In a recent statement, religious leaders called for an ambitious climate agreement, reminding all governments to commit to emission cuts and climate risk reduction. They promised to continue working for climate justice, including divestment from fossil energy.
The statement was developed by the World Council of Churches (WCC), ACT Alliance, CIDSE – an international alliance of Catholic development agencies and Religions for Peace with regard to the upcoming United Nations Climate Change Conference (COP 21) in Paris.
The statement was handed to the secretary general of the United Nations Framework Convention on Climate Change (UNFCCC), Christiana Figueres, on 19 October in Bonn, Germany. This was on the occasion of the last round of climate negotiations before COP21 and the inter-sessional meeting of faith leaders from various traditions.
“As representatives of the majority of the global population who live with religious affiliations and values, we will not only hold leaders to account, but will also support politicians working towards an ambitious global climate agreement in Paris and beyond”, reads the statement.
The statement is a follow-up to the Interfaith Summit on Climate Change organized by Religions for Peace and the WCC in September 2014 in New York, as well as Pope Francis’ Encyclical on “care for our common home”. The document also refers to international faith initiatives such as pilgrimages for climate justice and fasting for the climate.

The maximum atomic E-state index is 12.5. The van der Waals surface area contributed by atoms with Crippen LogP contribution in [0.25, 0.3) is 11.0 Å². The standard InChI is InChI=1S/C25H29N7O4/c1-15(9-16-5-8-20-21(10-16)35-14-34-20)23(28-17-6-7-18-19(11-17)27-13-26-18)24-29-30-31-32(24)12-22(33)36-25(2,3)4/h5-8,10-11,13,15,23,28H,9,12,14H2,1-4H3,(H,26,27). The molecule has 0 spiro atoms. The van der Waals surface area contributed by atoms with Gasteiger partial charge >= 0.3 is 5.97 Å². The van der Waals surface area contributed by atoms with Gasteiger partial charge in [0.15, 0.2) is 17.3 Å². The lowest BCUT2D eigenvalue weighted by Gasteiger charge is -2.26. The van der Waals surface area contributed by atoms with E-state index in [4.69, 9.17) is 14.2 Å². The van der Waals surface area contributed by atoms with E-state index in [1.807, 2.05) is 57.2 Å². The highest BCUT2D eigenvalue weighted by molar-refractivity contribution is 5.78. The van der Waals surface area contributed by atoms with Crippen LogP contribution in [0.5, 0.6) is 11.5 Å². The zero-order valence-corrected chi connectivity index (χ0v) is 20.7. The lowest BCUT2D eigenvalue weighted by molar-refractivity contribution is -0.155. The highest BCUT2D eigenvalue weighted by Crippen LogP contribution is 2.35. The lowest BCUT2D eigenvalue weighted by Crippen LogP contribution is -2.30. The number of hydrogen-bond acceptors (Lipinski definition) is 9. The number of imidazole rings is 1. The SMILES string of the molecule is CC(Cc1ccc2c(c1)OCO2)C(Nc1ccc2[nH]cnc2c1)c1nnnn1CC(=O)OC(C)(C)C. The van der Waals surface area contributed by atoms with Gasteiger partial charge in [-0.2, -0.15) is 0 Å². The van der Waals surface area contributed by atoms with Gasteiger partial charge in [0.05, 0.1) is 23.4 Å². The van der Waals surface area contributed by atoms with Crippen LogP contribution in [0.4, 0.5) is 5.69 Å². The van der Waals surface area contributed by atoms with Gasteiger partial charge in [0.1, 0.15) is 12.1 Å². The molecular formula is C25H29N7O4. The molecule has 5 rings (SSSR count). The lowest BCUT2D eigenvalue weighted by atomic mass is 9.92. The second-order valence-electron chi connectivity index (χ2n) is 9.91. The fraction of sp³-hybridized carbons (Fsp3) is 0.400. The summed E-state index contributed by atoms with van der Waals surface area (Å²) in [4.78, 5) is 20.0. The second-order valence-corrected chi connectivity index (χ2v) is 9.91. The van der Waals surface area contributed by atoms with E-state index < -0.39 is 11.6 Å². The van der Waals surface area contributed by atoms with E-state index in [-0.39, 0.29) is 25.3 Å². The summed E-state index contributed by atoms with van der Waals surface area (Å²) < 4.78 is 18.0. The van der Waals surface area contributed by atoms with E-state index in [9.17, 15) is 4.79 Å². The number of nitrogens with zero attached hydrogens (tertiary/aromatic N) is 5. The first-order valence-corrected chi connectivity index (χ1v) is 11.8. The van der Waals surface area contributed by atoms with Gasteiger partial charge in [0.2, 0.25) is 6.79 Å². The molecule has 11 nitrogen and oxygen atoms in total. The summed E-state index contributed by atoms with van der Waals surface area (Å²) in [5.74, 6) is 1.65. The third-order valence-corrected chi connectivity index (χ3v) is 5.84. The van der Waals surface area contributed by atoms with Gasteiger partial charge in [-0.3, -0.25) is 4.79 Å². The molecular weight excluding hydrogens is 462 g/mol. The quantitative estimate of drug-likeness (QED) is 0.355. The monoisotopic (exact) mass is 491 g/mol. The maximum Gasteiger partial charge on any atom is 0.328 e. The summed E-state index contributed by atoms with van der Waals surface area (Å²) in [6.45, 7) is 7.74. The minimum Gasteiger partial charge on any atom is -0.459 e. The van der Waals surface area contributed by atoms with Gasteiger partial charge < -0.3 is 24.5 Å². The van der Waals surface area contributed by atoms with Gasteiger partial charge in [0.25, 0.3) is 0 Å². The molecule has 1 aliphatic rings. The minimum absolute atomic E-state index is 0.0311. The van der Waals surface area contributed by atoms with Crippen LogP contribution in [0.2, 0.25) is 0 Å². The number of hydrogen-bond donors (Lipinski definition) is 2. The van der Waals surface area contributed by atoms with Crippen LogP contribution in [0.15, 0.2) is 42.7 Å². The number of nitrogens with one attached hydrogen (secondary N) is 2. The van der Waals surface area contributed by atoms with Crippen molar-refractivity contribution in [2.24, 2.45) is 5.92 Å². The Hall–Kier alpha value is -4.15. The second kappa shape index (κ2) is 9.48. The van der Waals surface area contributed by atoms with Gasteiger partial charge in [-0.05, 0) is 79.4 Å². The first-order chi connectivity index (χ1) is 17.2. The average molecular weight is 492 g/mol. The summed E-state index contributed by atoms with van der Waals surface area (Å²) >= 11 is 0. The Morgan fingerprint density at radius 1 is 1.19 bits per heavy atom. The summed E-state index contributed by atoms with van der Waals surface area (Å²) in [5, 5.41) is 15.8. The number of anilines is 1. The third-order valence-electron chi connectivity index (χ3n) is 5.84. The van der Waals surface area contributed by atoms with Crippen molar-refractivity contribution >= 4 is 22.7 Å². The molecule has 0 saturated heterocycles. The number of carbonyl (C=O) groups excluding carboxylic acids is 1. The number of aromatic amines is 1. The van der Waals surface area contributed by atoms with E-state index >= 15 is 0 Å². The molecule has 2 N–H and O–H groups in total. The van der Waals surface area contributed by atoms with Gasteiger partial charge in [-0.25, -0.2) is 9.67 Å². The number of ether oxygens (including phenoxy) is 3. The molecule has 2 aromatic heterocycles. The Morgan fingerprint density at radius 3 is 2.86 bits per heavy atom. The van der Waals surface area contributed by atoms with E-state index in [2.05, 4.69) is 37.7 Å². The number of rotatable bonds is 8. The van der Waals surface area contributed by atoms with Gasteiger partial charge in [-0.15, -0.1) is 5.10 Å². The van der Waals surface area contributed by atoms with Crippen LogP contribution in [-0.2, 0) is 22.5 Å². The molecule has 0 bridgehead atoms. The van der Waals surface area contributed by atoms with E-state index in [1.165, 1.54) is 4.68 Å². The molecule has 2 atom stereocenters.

Dr Guillermo Kerber, WCC programme executive for Care for Creation and Climate Justice, said, “Once again faith leaders have expressed an urgent need for a fair, ambitious and binding treaty as an outcome from Paris. Time is running out, and present commitments by states, although relevant, do not match with the needs of people in the most vulnerable communities in various places who are already suffering the impacts of climate change.”
Religious leaders have argued in the statement that an ambitious Paris agreement is not only a scientific, political and economic necessity but also a fundamental ethical and moral challenge, and the religious communities immensely care about it.
In the statement they also referred to five key religious convictions regarding climate justice that they share across different faith contexts. They stressed that COP 21 offers the right momentum to translate fundamental values and beliefs into concrete climate action, leading to transformation towards a zero carbon, climate resilient, more equitable and just future.
Apart from addressing governments, the statement calls on all other stakeholders in climate negotiations to act responsibly and strengthen their efforts. A firm commitment by the signatories of the statement was made to focus on their own emission reduction targets, to continue addressing climate risks, raise climate consciousness and divest from fossil fuels.
High resolution photos for illustrating this news item are available free of charge at www.oikoumene.org/cop21photos